Join lines on a common field, writes to standard output a line for each pair of input lines that have identical join fields.
Syntax join [Options]... File1 File2 Options -a FILE-NUMBER Print a line for each unpairable line in file FILE-NUMBER (either '1' or '2'), in addition to the normal output. -e STRING Replace those output fields that are missing in the input with STRING. -i --ignore-case Ignore differences in case when comparing keys. With this option, the lines of the input files must be ordered in the same way. Use 'sort -f' to produce this ordering. -1 FIELD -j1 FIELD Join on field FIELD (a positive integer) of file 1. -2 FIELD -j2 FIELD Join on field FIELD (a positive integer) of file 2. -j FIELD Equivalent to '-1 FIELD -2 FIELD'. -o FIELD-LIST... Construct each output line according to the format in FIELD-LIST. Each element in FIELD-LIST is either the single character '0' or has the form M.N where the file number, M, is '1' or '2' and N is a positive field number. A field specification of '0' denotes the join field. In most cases, the functionality of the '0' field spec can be reproduced using the explicit M.N that corresponds to the join field. However, when printing unpairable lines (using either of the '-a' or '-v' options), there is no way to specify the join field using M.N in FIELD-LIST if there are unpairable lines in both files. To give 'join' that functionality, POSIX invented the '0' field specification notation. The elements in FIELD-LIST are separated by commas or blanks. Multiple FIELD-LIST arguments can be given after a single '-o' option; the values of all lists given with '-o' are concatenated together. All output lines - including those printed because of any -a or -v option - are subject to the specified FIELD-LIST. -t CHAR Use character CHAR as the input and output field separator. -v FILE-NUMBER Print a line for each unpairable line in file FILE-NUMBER (either '1' or '2'), instead of the normal output.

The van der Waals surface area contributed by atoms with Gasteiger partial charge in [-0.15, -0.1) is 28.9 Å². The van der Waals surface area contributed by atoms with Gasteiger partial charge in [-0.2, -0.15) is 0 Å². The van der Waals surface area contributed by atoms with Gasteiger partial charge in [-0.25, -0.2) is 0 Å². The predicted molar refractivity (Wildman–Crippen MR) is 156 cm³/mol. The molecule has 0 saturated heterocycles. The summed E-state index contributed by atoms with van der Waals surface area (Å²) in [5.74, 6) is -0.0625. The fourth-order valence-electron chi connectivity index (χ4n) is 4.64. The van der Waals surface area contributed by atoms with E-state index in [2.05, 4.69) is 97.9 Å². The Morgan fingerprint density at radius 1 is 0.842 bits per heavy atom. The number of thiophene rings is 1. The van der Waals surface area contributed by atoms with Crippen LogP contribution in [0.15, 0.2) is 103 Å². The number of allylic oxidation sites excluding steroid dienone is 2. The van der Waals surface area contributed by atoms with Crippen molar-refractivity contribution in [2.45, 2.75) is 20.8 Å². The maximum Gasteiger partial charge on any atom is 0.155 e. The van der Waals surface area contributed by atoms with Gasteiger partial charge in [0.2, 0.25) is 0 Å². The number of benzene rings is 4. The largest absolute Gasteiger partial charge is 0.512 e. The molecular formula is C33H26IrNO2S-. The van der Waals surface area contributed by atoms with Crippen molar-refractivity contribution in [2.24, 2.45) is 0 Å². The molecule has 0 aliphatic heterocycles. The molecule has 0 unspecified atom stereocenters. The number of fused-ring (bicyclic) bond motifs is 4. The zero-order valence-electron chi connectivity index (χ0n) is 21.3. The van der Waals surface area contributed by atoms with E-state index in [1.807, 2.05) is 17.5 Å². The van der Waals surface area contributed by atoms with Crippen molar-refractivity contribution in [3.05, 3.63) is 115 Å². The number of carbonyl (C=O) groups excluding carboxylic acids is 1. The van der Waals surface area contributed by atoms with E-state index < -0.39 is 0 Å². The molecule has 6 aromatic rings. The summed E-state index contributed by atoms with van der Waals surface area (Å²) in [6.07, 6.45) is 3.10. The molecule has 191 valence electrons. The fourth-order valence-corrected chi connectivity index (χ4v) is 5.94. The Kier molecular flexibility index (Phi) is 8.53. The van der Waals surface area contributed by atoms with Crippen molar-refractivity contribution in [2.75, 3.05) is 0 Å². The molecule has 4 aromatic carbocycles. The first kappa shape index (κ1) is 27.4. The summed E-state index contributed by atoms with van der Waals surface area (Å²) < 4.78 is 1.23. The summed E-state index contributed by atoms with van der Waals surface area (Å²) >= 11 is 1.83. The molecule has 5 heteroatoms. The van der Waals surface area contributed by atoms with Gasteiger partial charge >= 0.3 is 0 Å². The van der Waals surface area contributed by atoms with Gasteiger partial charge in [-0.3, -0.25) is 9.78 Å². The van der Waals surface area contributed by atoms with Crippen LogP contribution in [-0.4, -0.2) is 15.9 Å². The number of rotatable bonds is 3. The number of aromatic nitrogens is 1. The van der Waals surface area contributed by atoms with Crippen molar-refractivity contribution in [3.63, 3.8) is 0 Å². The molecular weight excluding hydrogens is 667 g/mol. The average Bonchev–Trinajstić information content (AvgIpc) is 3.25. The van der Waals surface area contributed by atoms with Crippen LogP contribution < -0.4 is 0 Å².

Either File1 or File2 (but not both) can be '-', meaning standard input. File1 and File2 should be already sorted in increasing textual order on the join fields,
using the collating sequence specified by the 'LC_COLLATE' locale.
Unless the '-t' option is given, the input should be sorted ignoring blanks at the start of the join field, as in 'sort -b'. If the '--ignore-case' option is given, lines should be sorted without regard to the case of characters in the join field, as in 'sort -f'.
The defaults are:
The join field is the first field in each line;
Fields in the input are separated by one or more blanks, with leading blanks on the line ignored;
Fields in the output are separated by a space;
Each output line consists of the join field, the remaining fields from File1, then the remaining fields from File2.
"A nation is not in danger of financial disaster merely because it owes itself money" ~ Andrew William Mellon
Related linux commands:
csplit - Split a file into context-determined pieces.
cut - Divide a file into several parts.
fmt - Reformat paragraph text.
fold - Wrap input lines to fit in specified width.
head - Output the first part of file(s).
paste - Merge lines of files.
split - Split a file into fixed-size pieces.
tail - Output the last part of files.
Equivalent Windows command: FC - Compare two files.